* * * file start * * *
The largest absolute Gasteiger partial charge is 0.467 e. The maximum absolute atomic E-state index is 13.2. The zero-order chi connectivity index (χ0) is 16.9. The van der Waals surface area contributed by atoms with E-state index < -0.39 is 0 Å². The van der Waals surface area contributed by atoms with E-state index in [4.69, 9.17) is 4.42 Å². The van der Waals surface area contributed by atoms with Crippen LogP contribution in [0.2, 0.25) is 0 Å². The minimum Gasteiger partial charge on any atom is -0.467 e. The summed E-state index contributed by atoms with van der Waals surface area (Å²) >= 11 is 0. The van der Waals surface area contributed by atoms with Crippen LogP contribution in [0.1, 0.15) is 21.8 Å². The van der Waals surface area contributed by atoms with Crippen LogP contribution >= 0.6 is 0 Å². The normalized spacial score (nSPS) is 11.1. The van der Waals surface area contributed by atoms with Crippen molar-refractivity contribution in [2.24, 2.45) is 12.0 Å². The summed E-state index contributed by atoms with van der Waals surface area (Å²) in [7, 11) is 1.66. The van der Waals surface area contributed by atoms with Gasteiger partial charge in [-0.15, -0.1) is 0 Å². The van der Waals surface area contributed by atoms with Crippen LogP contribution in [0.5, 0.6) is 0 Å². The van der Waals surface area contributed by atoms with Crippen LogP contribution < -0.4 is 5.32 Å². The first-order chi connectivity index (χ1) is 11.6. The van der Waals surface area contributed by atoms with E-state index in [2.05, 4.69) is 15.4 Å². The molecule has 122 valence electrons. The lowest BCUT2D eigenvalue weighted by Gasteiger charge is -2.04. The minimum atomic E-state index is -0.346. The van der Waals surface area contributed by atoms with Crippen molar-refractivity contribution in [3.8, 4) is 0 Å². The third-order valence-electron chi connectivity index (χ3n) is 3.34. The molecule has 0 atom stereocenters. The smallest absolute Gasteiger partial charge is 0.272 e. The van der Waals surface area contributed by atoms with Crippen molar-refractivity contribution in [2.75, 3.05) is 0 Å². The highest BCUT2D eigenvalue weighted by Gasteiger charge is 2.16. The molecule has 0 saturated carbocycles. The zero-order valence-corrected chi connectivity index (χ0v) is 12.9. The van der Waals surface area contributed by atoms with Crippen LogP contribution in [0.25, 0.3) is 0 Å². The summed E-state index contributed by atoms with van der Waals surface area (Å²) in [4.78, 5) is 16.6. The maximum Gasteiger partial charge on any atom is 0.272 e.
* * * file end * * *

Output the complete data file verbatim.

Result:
The largest absolute Gasteiger partial charge is 0.467 e. The maximum absolute atomic E-state index is 13.2. The zero-order chi connectivity index (χ0) is 16.9. The van der Waals surface area contributed by atoms with E-state index < -0.39 is 0 Å². The van der Waals surface area contributed by atoms with E-state index in [4.69, 9.17) is 4.42 Å². The van der Waals surface area contributed by atoms with Crippen LogP contribution in [0.2, 0.25) is 0 Å². The minimum Gasteiger partial charge on any atom is -0.467 e. The summed E-state index contributed by atoms with van der Waals surface area (Å²) >= 11 is 0. The van der Waals surface area contributed by atoms with Crippen LogP contribution in [0.1, 0.15) is 21.8 Å². The van der Waals surface area contributed by atoms with Crippen LogP contribution >= 0.6 is 0 Å². The normalized spacial score (nSPS) is 11.1. The van der Waals surface area contributed by atoms with Crippen molar-refractivity contribution in [2.24, 2.45) is 12.0 Å². The summed E-state index contributed by atoms with van der Waals surface area (Å²) in [7, 11) is 1.66. The van der Waals surface area contributed by atoms with Gasteiger partial charge in [-0.15, -0.1) is 0 Å². The van der Waals surface area contributed by atoms with Crippen LogP contribution in [0.5, 0.6) is 0 Å². The van der Waals surface area contributed by atoms with Crippen LogP contribution < -0.4 is 5.32 Å². The first-order chi connectivity index (χ1) is 11.6. The van der Waals surface area contributed by atoms with E-state index in [2.05, 4.69) is 15.4 Å². The molecule has 122 valence electrons. The lowest BCUT2D eigenvalue weighted by Gasteiger charge is -2.04. The minimum atomic E-state index is -0.346. The van der Waals surface area contributed by atoms with Crippen molar-refractivity contribution in [3.8, 4) is 0 Å². The third-order valence-electron chi connectivity index (χ3n) is 3.34. The molecule has 0 atom stereocenters. The smallest absolute Gasteiger partial charge is 0.272 e. The van der Waals surface area contributed by atoms with Crippen molar-refractivity contribution in [2.75, 3.05) is 0 Å². The highest BCUT2D eigenvalue weighted by Gasteiger charge is 2.16. The molecule has 0 saturated carbocycles. The zero-order valence-corrected chi connectivity index (χ0v) is 12.9. The van der Waals surface area contributed by atoms with Crippen LogP contribution in [0.25, 0.3) is 0 Å². The summed E-state index contributed by atoms with van der Waals surface area (Å²) in [4.78, 5) is 16.6. The maximum Gasteiger partial charge on any atom is 0.272 e.